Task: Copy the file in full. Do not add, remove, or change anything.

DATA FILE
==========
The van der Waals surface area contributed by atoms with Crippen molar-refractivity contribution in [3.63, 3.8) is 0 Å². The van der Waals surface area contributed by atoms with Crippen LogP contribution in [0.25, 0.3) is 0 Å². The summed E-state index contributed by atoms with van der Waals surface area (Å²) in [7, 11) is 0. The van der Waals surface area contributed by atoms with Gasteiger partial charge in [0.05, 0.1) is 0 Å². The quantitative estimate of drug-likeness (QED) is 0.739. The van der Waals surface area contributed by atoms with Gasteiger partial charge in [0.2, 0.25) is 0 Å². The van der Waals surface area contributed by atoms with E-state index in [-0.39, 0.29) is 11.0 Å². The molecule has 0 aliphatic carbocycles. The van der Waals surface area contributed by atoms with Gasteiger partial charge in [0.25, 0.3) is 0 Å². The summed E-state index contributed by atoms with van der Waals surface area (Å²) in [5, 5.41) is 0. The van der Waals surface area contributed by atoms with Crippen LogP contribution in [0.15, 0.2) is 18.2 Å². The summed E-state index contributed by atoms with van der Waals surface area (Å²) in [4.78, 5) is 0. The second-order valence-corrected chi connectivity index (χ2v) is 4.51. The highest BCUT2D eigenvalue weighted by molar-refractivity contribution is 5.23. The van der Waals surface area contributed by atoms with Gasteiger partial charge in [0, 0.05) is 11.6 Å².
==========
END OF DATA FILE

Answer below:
The van der Waals surface area contributed by atoms with Crippen molar-refractivity contribution in [3.63, 3.8) is 0 Å². The van der Waals surface area contributed by atoms with Crippen LogP contribution in [0.25, 0.3) is 0 Å². The summed E-state index contributed by atoms with van der Waals surface area (Å²) in [7, 11) is 0. The van der Waals surface area contributed by atoms with Gasteiger partial charge in [0.05, 0.1) is 0 Å². The quantitative estimate of drug-likeness (QED) is 0.739. The van der Waals surface area contributed by atoms with Gasteiger partial charge in [0.2, 0.25) is 0 Å². The van der Waals surface area contributed by atoms with E-state index in [-0.39, 0.29) is 11.0 Å². The molecule has 0 aliphatic carbocycles. The van der Waals surface area contributed by atoms with Gasteiger partial charge in [0.25, 0.3) is 0 Å². The summed E-state index contributed by atoms with van der Waals surface area (Å²) in [5, 5.41) is 0. The van der Waals surface area contributed by atoms with Crippen LogP contribution in [0.15, 0.2) is 18.2 Å². The summed E-state index contributed by atoms with van der Waals surface area (Å²) in [4.78, 5) is 0. The second-order valence-corrected chi connectivity index (χ2v) is 4.51. The highest BCUT2D eigenvalue weighted by molar-refractivity contribution is 5.23. The van der Waals surface area contributed by atoms with Gasteiger partial charge in [0, 0.05) is 11.6 Å².